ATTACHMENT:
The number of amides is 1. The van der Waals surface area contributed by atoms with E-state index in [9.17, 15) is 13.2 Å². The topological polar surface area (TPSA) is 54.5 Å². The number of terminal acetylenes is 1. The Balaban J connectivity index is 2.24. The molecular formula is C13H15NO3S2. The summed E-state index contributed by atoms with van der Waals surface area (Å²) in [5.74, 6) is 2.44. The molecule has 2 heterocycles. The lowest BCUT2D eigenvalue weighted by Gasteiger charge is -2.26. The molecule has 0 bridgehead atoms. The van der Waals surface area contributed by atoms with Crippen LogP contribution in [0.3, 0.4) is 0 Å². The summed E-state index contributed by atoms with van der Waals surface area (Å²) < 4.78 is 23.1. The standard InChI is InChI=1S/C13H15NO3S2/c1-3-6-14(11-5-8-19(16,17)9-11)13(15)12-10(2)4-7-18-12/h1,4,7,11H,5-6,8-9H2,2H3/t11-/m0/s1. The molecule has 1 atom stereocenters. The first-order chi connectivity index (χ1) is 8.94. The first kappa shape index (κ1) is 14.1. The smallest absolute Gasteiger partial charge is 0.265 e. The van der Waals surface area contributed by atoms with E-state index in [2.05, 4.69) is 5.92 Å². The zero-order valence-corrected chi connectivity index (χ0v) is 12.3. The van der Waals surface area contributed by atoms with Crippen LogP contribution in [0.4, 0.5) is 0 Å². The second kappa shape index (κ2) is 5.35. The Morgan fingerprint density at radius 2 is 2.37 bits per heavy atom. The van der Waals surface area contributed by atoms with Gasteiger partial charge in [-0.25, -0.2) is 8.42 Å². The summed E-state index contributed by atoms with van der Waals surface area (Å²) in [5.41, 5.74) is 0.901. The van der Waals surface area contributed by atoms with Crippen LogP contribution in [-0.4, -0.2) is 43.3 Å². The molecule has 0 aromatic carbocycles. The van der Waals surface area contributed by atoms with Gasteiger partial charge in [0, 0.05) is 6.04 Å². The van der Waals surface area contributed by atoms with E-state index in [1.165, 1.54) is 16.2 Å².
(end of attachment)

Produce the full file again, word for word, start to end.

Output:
The number of amides is 1. The van der Waals surface area contributed by atoms with E-state index in [9.17, 15) is 13.2 Å². The topological polar surface area (TPSA) is 54.5 Å². The number of terminal acetylenes is 1. The Balaban J connectivity index is 2.24. The molecular formula is C13H15NO3S2. The summed E-state index contributed by atoms with van der Waals surface area (Å²) in [5.74, 6) is 2.44. The molecule has 2 heterocycles. The lowest BCUT2D eigenvalue weighted by Gasteiger charge is -2.26. The molecule has 0 bridgehead atoms. The van der Waals surface area contributed by atoms with Crippen LogP contribution in [0.3, 0.4) is 0 Å². The summed E-state index contributed by atoms with van der Waals surface area (Å²) < 4.78 is 23.1. The standard InChI is InChI=1S/C13H15NO3S2/c1-3-6-14(11-5-8-19(16,17)9-11)13(15)12-10(2)4-7-18-12/h1,4,7,11H,5-6,8-9H2,2H3/t11-/m0/s1. The molecule has 1 atom stereocenters. The first-order chi connectivity index (χ1) is 8.94. The first kappa shape index (κ1) is 14.1. The smallest absolute Gasteiger partial charge is 0.265 e. The van der Waals surface area contributed by atoms with E-state index in [2.05, 4.69) is 5.92 Å². The zero-order valence-corrected chi connectivity index (χ0v) is 12.3. The van der Waals surface area contributed by atoms with Crippen LogP contribution in [0.4, 0.5) is 0 Å². The second kappa shape index (κ2) is 5.35. The Morgan fingerprint density at radius 2 is 2.37 bits per heavy atom. The van der Waals surface area contributed by atoms with Gasteiger partial charge in [-0.25, -0.2) is 8.42 Å². The summed E-state index contributed by atoms with van der Waals surface area (Å²) in [5.41, 5.74) is 0.901. The van der Waals surface area contributed by atoms with Crippen LogP contribution in [-0.4, -0.2) is 43.3 Å². The molecule has 0 aromatic carbocycles. The van der Waals surface area contributed by atoms with Gasteiger partial charge in [0, 0.05) is 6.04 Å². The van der Waals surface area contributed by atoms with E-state index in [1.165, 1.54) is 16.2 Å².